- Google is enlisting the Media Rating Council (MRC) to audit metrics partners Moat, Integral Ad Science and DoubleVerify to validate their measurements of whether ads are viewable and for how long they are viewed, according to reporting by The Wall Street Journal.
- MRC will also verify data purchased via Google’s AdWords and DoubleClick ad buying platforms for ads appearing on non-Google sites, according to the Journal.
- In other news, YouTube is reportedly planning to eliminate its unskippable pre-roll 30-second ad unit by next year, according to UK ad industry publication Campaign. The platform will continue to offer unskippable pre-roll ads of 20-seconds and the 6-second bumper format.
While YouTube has been working with the MRC for a decade to validate some of its measurements, the latest commitment comes as digital video’s role continues to grow even as the prevalence of unclear and inaccurate measurements is becoming a bigger problem. Standing issues with transparent, accurate metrics has drawn the ire of influential players like the Association of National Advertisers and the world’s largest advertiser Procter & Gamble.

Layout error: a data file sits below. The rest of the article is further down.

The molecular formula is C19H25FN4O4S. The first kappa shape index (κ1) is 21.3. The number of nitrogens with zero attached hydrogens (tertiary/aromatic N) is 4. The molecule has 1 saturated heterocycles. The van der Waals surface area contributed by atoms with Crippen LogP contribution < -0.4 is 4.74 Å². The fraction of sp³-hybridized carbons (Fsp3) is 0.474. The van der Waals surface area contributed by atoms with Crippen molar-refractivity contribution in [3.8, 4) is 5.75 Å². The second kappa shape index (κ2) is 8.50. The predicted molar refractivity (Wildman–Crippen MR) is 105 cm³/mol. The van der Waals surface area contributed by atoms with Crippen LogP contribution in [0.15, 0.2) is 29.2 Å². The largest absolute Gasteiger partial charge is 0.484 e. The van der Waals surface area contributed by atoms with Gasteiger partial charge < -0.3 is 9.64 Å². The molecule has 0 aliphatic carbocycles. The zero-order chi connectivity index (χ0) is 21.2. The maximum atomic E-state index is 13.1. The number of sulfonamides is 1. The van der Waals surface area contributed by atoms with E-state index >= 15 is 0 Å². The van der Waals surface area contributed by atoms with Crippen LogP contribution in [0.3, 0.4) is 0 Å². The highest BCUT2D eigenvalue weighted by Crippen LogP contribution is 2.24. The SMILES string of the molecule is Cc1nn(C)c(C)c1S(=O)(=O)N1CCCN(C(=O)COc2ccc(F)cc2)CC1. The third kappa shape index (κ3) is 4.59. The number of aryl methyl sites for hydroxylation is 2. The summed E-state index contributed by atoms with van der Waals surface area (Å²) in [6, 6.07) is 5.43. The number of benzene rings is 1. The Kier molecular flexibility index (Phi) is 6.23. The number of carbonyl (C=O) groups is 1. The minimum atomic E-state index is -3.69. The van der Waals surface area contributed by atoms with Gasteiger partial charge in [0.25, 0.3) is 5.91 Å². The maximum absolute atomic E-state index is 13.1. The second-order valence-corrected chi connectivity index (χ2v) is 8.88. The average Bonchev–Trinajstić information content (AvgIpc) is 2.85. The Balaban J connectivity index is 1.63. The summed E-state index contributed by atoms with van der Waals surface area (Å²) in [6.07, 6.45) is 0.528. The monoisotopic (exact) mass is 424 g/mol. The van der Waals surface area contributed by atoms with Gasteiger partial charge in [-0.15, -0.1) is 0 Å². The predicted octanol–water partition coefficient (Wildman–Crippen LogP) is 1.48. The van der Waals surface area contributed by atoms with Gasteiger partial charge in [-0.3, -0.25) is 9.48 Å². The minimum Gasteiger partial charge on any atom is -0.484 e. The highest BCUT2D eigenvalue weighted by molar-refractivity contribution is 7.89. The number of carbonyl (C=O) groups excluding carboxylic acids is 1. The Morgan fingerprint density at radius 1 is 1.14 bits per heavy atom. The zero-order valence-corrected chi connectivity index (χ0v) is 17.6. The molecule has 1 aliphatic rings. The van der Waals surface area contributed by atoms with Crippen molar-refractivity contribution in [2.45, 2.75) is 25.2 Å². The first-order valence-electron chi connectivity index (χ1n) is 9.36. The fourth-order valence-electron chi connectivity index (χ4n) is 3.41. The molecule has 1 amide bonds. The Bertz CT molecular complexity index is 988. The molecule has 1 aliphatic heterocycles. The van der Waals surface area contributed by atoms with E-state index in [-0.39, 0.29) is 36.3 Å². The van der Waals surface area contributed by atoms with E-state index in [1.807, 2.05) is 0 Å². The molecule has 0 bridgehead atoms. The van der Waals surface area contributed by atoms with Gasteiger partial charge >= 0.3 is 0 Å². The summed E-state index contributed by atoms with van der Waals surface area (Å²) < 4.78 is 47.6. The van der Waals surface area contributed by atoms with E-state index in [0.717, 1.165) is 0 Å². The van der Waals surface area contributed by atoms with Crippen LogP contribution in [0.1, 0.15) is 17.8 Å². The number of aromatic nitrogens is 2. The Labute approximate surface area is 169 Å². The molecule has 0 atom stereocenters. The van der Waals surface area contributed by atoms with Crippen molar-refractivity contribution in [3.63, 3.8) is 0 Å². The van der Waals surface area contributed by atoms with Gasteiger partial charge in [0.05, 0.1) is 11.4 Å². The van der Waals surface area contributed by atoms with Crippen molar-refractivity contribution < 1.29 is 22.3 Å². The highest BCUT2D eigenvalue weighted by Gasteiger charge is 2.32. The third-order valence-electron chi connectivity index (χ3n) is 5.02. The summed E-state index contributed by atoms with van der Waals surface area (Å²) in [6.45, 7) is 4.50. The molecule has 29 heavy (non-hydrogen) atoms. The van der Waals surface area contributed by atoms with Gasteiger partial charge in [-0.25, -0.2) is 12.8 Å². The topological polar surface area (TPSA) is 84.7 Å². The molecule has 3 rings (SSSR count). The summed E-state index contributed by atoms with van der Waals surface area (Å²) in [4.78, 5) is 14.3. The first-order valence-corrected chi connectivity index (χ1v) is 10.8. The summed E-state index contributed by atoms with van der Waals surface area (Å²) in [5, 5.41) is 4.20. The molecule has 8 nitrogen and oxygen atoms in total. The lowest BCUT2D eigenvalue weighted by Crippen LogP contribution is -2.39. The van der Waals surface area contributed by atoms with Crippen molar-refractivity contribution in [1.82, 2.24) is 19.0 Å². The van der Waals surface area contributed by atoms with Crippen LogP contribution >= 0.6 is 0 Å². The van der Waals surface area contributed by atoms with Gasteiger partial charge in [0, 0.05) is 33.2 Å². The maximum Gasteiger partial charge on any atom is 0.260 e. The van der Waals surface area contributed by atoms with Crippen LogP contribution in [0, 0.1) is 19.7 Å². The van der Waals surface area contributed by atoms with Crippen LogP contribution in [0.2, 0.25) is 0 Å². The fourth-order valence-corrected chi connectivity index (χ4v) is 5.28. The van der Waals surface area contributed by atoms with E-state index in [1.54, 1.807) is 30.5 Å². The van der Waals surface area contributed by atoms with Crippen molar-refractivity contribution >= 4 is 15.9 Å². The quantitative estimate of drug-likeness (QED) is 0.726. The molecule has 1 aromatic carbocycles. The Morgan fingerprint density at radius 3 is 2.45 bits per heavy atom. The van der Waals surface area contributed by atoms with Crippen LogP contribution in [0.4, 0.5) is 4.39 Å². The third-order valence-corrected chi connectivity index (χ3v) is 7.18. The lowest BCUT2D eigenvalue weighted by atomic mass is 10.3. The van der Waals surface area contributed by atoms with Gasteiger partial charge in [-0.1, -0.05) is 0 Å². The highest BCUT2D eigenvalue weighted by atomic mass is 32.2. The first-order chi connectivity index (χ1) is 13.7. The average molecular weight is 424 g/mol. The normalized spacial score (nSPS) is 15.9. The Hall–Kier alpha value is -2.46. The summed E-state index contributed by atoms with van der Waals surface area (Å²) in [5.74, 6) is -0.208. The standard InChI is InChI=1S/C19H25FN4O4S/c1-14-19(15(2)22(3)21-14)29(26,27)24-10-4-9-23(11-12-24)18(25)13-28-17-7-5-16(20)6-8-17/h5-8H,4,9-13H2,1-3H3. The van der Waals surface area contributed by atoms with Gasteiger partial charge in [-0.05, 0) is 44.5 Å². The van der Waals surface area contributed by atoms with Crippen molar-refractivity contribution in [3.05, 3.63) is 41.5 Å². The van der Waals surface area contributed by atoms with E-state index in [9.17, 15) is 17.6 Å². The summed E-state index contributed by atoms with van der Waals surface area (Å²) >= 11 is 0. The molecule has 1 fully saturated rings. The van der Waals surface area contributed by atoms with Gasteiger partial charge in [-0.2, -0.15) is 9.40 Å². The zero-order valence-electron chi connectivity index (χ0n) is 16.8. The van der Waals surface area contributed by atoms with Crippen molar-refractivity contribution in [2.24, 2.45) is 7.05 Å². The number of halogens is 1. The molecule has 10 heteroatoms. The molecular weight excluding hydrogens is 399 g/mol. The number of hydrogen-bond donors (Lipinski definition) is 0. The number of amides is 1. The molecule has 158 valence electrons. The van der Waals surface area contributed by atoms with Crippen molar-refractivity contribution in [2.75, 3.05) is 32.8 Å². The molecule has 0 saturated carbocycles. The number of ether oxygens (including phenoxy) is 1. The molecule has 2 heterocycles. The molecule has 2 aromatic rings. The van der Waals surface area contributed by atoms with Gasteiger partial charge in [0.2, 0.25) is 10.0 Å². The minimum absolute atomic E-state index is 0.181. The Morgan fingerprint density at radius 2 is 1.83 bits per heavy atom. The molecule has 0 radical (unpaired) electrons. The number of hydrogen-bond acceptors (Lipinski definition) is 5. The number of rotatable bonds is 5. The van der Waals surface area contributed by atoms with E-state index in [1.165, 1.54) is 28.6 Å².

Last year, the ANA publicly urged Facebook to get MRC accreditation following a series of revelations indicating some video measurements had been incorrect for years. Then, last month, P&G’s Chief Brand Officer Marc Pritchard, speaking at an Interactive Advertising Bureau event, took the entire digital marketing ecosystem to task for enabling a non-transparent media supply chain to evolve, resulting in a bad experience for consumers and the inability of marketers to accurately assess their efforts. The kicker? Pritchard gave platforms like Facebook, Google and others one year to clean up their act or the company would take its business elsewhere.
Facebook seemed to bow to industry pressure recently, committing to work with the MRC for increased transparency and accuracy in its measurements. Google’s senior director of product management told the Journal that YouTube’s newly enlarged relationship is not a reaction to industry pressure but that the goal is to complete the integration over the next six months.
Dropping the 30-second, unskippable pre-roll on YouTube is likely an attempt to improve the user experience by getting rid of a format deemed intrusive and annoying by many. As mobile viewing grows for YouTube, it’s possible its long unskippable ads were stopping people from watching some video clips and possibly even driving them off the platform altogether. On mobile devices, viewers tend to have an even shorter fuse than on desktops for putting up with ads. Snapchat’s own research, for example, has found that its video ads were viewed for less than three seconds, on average.